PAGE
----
Shopgirl: Steve Martin and Claire Danes Make an Unlove Story
By Tim Grierson
Oct 24, 2005
Slowly but surely, Steve Martin has transformed his career from "wild and crazy guy" to respected art enthusiast and celebrated writer. Shopgirl demonstrates the benefits of such an evolution.
Shopgirl (Touchstone Pictures)
The logline mentions a May-December romance, but that's merely the starting point for what Steve Martin has in mind in this adaptation of his novella. Martin, you see, lives in Los Angeles, where calamitous age differences in couples are commonplace. So if the bold, fatalistic score doesn't make it clear, Shopgirl is actually about melancholy, about having grandiose ambitions that never quite pan out, about how the young are idealistic but how the older trump them by being stinking rich. Since becoming a Serious Writer, Martin plots his narratives theme first, folding character, setting, and structure into the big ideas, and he's kind enough to make his fictional universe sympathetic and real, no matter the chilly loneliness that cloud the proceedings. Ray Porter, a generally nice guy who too slowly realizes he's simply not nice enough to deserve Claire Danes' shopgirl, is Martin's warning about the emptiness of everything, especially in a city swarming with so much. More than a decade ago, Martin wrote L.A. Story, but this film is a trickier tale of the city he knows so well — sadder, quieter, more recognizable. Jason Schwartzman will probably never be my cup of tea, and there are a few comedic digressions that feel like leftovers from the source material. But how rare is it to make a love story where you know the two people aren't right for each other from minute one and yet be so moved by the experience, still wishing that maybe they could have made it work some how? Here's one — complete with as poignant a farewell as I can remember.
Capote (United Artists/Sony Pictures Classics)
A movie so good that all I want to do is quibble about the few small things that don't work as well. Hoffman is terrific as the famous writer, turning an impression into an attitude, a mindset. But I'm less convinced that he ever truly saw Perry as his doppelganger, as a different direction of where his life could have ended up, and that's a crucial step in a film this subtle and focused. And there are a couple on-the-nose expositional moments that stick out because they're the few incidences when the movie is less than supremely graceful. But this is the year's great indictment of celebrity culture, reality television, artistic aspirations. Because it happens so rarely, I'm compelled to point out that, like Junebug, the movie has a beautifully nonjudgmental look at the Midwest, balancing its Kansas and New York locations with a dispassionate eye, and therefore rendering them both as vividly. And for a story littered with Famous People, you feel an organic world of the cultured and egotistical, not at bunch of actors pretending they're Harper Lee or Richard Avedon. That the director of a quirky little documentary about an odd little New Yorker could make something this subdued, this grand, this measured is perhaps even more impressive than Hoffman's performance.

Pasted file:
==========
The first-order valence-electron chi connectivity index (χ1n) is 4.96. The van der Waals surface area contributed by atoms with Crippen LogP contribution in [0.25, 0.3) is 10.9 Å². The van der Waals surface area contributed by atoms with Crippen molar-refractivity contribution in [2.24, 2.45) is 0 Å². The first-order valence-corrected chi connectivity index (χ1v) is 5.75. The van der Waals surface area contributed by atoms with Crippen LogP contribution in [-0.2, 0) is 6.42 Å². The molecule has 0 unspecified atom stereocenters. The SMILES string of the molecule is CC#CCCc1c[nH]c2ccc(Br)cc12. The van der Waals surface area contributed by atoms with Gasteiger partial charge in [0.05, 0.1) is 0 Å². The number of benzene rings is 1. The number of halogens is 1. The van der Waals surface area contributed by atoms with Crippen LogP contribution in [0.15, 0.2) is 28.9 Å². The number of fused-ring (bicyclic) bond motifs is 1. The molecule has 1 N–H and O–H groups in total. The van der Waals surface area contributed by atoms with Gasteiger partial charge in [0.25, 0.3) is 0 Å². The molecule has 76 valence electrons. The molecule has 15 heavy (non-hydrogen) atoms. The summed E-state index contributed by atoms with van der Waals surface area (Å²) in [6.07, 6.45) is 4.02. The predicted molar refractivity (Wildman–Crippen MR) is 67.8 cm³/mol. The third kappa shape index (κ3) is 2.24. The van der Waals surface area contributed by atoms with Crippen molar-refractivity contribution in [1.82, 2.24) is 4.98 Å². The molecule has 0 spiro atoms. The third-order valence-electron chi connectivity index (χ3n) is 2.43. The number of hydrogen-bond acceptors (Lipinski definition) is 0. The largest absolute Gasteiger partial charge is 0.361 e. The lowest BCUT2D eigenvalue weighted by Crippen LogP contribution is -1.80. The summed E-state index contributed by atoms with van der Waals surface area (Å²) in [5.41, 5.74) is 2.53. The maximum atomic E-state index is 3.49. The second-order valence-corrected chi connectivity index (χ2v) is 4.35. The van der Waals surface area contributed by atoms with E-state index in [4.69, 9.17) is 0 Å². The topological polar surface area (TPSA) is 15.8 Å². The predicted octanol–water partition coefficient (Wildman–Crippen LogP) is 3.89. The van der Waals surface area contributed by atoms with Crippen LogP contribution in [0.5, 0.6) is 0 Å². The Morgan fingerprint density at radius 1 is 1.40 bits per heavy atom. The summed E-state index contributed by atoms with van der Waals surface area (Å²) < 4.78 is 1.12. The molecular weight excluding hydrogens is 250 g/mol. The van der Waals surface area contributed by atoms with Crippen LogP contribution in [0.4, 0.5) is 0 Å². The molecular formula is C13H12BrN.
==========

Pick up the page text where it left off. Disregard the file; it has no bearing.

Good Night, and Good Luck (Warner Independent)
Confessions of a Dangerous Mind was ultimately more style than anything else, but it suggested that George Clooney could be a real filmmaker, not just another actor with time on his hands. This new one isn't the breakthrough I was hoping for, but it's impressive enough. Sober and all of a piece, this rundown of the Murrow-McCarthy era is a touch too political for its own good — we get the relevance to our own era quickly enough, and so we yearn for the sophisticated pleasures of an adult thriller, which is a little trickier to pull off. But if it's not Quiz Show or The Insider, it does have David Strathairn as Edward Murrow, turning a Moral Hero into a Good Guy, the sort who does the right thing because, well, aren't we put on this earth to be honest, decent human beings? I'm always a little wary when a film so agrees with my politics — is Clooney just preaching to the choir? — but I do appreciate that even the Big Bosses are portrayed as rational blokes who have families to worry about. I don't quite believe that Murrow was ever this saintly, but the movie gets away with it because deep down I'm sure a lot of us wish we had someone like him around now.